Qualcomm and UvA: leading the way in deep vision
In 2015 the Qualcomm joined forces with the UvA to create a research center in the relatively new field of deep vision: the QUVA lab. Peter Rauber works at Qualcomm as a Senior Director of engineering, and is responsible for operation and development in the company's European research devision.
Using your smartphone to send an email, watching a movie on your tablet, getting a message on your smartwatch: big chance that, without realising, you are using technology from Qualcomm, the biggest chip provider in the wireless industry.
Deep vision for mobile devices
Deep vision is a combination of computer vision and deep learning. To teach a computer to see and understand the world around us is a complex and challenging task. Great advances are made with the help of new machine learning techniques and powerful computers. At the QUVA lab researchers want to find ways to make deep vision possible for mobile devices and the internet of things (IoT).
'A lot of software on your mobile device needs connection to the internet to work, a lot of the calculations are done in the cloud,’ says Rauber. 'But there are many reasons why this isn't always preferred, and you want the information to be processed at the edge: on your mobile device. Qualcomm is leading efforts in machine learning on the edge, a field we are very excited about. Running machine learning on device means better privacy, lower latency, reliability and efficient use of bandwidth. There’s a lot to explore in the field and applications in IoT, autonomous driving and speech recognition to name just a few.'
Working with world-renown researchers
Why choose the UvA for the collaboration? ‘In recent years Qualcomm acquired two UvA spinoffs, Euvision Technologies and Scyfer, so we already had a good relationship with the university. The three directors of QUVAlab, Cees Snoek, Arnold Smeulders and Max Welling, are very experienced and world renowned-researchers. They are also very inspiring people.'
Investment in talent
Three postdocs and nine PhD students work at QUVA lab and collaborate with the Qualcomm Research Netherlands team. Qualcomm Research Netherlands also offers internships where students can work on cutting-edge projects for four months. Besides that, QUVA hosts a Qualcomm-sponsored lecture series with recognised speakers in the field of deep learning.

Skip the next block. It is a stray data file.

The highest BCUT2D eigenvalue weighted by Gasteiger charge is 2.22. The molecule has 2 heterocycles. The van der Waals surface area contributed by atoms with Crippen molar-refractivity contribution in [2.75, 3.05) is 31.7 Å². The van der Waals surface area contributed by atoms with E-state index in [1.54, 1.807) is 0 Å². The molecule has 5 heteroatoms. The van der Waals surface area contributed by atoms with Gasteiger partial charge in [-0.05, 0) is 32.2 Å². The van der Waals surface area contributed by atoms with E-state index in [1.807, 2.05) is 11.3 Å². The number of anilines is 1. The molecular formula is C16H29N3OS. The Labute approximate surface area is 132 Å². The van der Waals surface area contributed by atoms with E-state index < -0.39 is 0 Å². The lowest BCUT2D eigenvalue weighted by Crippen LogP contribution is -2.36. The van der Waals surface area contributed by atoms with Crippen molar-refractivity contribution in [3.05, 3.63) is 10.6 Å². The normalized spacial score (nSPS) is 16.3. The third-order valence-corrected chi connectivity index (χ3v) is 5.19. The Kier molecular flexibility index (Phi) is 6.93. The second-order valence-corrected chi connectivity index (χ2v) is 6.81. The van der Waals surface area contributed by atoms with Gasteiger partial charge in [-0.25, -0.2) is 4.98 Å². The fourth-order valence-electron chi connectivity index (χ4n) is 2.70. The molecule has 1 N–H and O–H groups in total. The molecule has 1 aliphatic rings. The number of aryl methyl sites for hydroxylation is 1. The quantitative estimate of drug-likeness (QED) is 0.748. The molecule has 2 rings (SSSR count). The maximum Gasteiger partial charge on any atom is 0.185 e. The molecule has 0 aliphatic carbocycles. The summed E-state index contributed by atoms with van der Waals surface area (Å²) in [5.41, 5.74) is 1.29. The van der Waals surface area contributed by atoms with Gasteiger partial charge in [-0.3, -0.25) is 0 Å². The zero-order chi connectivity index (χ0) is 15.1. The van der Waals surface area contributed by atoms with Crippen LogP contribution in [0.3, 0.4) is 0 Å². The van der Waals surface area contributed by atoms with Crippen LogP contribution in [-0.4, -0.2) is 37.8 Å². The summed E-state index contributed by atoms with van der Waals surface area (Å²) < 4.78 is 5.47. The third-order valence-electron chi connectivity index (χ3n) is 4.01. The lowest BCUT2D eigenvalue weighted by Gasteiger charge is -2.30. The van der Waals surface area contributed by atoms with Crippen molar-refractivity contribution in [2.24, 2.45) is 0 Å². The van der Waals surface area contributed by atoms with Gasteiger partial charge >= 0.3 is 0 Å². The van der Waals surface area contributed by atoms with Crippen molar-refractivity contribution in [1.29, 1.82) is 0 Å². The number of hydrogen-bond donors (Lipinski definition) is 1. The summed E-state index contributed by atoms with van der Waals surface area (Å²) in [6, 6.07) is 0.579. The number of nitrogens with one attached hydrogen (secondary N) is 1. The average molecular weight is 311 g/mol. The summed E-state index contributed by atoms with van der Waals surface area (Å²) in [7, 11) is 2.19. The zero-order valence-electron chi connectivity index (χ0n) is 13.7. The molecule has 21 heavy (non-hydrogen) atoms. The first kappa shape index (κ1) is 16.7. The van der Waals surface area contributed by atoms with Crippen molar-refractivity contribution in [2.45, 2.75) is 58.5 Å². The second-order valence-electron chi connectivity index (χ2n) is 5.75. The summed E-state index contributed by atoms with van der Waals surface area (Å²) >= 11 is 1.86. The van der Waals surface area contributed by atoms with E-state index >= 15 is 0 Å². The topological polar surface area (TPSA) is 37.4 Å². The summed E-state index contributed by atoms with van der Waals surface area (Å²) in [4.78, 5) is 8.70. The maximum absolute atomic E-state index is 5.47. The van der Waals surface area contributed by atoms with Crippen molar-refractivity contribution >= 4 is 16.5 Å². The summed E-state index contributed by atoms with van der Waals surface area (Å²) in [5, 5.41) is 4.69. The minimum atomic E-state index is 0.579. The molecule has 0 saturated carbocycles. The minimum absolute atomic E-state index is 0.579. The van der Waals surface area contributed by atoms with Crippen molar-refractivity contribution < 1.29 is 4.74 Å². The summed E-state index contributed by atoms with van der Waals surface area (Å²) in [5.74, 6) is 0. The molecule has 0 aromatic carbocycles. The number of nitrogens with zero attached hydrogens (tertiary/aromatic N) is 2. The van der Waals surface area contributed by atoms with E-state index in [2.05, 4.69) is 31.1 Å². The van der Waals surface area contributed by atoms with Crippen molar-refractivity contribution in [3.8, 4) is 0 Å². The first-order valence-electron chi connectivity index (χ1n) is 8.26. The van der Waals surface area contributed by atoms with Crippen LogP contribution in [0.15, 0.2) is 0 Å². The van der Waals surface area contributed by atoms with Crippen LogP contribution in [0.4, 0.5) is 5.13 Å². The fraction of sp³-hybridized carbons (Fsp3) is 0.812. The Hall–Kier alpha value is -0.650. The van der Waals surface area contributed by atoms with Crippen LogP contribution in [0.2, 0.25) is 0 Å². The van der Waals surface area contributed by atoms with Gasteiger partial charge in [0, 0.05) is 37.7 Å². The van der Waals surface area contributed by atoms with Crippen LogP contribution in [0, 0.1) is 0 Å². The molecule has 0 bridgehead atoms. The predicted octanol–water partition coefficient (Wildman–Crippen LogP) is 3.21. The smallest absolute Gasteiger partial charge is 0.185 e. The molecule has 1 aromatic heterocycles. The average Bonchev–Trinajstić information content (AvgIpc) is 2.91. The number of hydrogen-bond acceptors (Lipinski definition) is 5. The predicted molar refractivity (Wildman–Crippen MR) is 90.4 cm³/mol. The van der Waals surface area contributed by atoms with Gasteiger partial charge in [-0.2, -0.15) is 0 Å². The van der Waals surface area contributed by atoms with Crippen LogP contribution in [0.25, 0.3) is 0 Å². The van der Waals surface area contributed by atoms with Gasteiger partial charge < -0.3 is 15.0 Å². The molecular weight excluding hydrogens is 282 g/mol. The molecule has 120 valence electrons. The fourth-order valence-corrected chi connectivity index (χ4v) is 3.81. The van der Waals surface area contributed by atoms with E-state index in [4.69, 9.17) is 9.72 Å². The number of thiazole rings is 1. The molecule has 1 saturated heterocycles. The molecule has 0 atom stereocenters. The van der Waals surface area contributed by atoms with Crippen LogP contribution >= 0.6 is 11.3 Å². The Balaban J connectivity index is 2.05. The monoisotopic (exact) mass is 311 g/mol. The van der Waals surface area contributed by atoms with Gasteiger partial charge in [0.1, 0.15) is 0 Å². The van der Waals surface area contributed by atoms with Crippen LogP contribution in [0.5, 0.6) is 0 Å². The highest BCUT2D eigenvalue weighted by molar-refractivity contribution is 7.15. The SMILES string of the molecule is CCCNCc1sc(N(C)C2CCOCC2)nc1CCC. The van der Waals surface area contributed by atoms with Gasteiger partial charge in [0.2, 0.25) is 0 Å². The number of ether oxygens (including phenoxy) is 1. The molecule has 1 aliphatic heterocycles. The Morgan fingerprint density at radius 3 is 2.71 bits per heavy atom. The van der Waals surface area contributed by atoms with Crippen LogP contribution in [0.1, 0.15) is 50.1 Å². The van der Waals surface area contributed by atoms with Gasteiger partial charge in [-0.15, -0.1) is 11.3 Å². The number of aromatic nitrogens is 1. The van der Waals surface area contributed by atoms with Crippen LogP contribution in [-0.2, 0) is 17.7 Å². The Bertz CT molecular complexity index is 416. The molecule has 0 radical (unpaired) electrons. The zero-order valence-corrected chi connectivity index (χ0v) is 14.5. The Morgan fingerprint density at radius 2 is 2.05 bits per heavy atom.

'We hope to do something for the community, we also do a lot in STEM-education,’ says Rauber. 'Each year we offer fellowships for PhD-students of seven selected top universities in Europe. The three winners with the best research proposals receive $40,000 each and are assigned a Qualcomm mentor. The event is hosted at the UvA in May.'
Being located at Science Park, Qualcomm has a good chance to meet talented students at the Faculty of Science and consider them for permanent positions. 'Talent is scarce, and the demand is humongous, so one of our goals is to interest more students to pursue a career in machine learning.'
But according to Rauber the students also have something to gain: he describes the QUVA-collaboration as the best of both worlds. 'The researchers get to interact with engineers and scientists in an industrial research environment and learn to work within the constraints of practical solutions. We hope that this type of collaboration will contribute to more people pursuing research and a career in machine learning. With hundreds of millions of chips sold every year, Qualcomm engineers have a chance to make an enormous impact in the world.'